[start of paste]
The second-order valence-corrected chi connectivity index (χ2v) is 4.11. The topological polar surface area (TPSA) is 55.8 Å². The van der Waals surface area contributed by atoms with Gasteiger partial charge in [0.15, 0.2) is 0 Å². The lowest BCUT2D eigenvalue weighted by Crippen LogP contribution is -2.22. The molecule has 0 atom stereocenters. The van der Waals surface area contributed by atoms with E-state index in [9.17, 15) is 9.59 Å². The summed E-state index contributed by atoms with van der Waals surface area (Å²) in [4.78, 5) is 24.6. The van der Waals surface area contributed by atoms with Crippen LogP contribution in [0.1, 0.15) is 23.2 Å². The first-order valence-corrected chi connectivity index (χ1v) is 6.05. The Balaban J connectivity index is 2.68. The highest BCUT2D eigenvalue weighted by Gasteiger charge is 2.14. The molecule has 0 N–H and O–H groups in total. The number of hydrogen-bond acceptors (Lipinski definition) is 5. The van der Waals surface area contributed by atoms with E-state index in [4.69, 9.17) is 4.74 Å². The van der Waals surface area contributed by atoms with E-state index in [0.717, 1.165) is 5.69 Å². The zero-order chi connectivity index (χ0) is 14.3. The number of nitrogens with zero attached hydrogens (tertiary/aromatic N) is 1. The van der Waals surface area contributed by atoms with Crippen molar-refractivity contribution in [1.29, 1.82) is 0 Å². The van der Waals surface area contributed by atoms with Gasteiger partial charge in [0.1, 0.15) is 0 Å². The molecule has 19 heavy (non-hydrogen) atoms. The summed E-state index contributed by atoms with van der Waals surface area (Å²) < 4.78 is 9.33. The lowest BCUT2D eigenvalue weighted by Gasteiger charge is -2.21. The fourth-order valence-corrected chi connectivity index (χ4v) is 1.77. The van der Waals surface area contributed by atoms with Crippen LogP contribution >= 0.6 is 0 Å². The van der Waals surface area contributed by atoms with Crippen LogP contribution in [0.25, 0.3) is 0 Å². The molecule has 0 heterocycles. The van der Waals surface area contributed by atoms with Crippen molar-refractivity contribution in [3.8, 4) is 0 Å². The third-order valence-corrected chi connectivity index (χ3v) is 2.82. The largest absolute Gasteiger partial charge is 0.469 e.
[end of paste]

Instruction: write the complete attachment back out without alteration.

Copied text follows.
The second-order valence-corrected chi connectivity index (χ2v) is 4.11. The topological polar surface area (TPSA) is 55.8 Å². The van der Waals surface area contributed by atoms with Gasteiger partial charge in [0.15, 0.2) is 0 Å². The lowest BCUT2D eigenvalue weighted by Crippen LogP contribution is -2.22. The molecule has 0 atom stereocenters. The van der Waals surface area contributed by atoms with E-state index in [9.17, 15) is 9.59 Å². The summed E-state index contributed by atoms with van der Waals surface area (Å²) in [4.78, 5) is 24.6. The van der Waals surface area contributed by atoms with Crippen LogP contribution in [0.1, 0.15) is 23.2 Å². The first-order valence-corrected chi connectivity index (χ1v) is 6.05. The Balaban J connectivity index is 2.68. The highest BCUT2D eigenvalue weighted by Gasteiger charge is 2.14. The molecule has 0 N–H and O–H groups in total. The number of hydrogen-bond acceptors (Lipinski definition) is 5. The van der Waals surface area contributed by atoms with E-state index in [4.69, 9.17) is 4.74 Å². The van der Waals surface area contributed by atoms with E-state index in [0.717, 1.165) is 5.69 Å². The zero-order chi connectivity index (χ0) is 14.3. The number of nitrogens with zero attached hydrogens (tertiary/aromatic N) is 1. The van der Waals surface area contributed by atoms with Crippen molar-refractivity contribution in [1.29, 1.82) is 0 Å². The van der Waals surface area contributed by atoms with Gasteiger partial charge in [0.1, 0.15) is 0 Å². The molecule has 19 heavy (non-hydrogen) atoms. The summed E-state index contributed by atoms with van der Waals surface area (Å²) < 4.78 is 9.33. The lowest BCUT2D eigenvalue weighted by Gasteiger charge is -2.21. The fourth-order valence-corrected chi connectivity index (χ4v) is 1.77. The van der Waals surface area contributed by atoms with Crippen LogP contribution >= 0.6 is 0 Å². The van der Waals surface area contributed by atoms with Crippen LogP contribution in [0.25, 0.3) is 0 Å². The molecule has 0 heterocycles. The van der Waals surface area contributed by atoms with Crippen molar-refractivity contribution in [3.8, 4) is 0 Å². The third-order valence-corrected chi connectivity index (χ3v) is 2.82. The largest absolute Gasteiger partial charge is 0.469 e.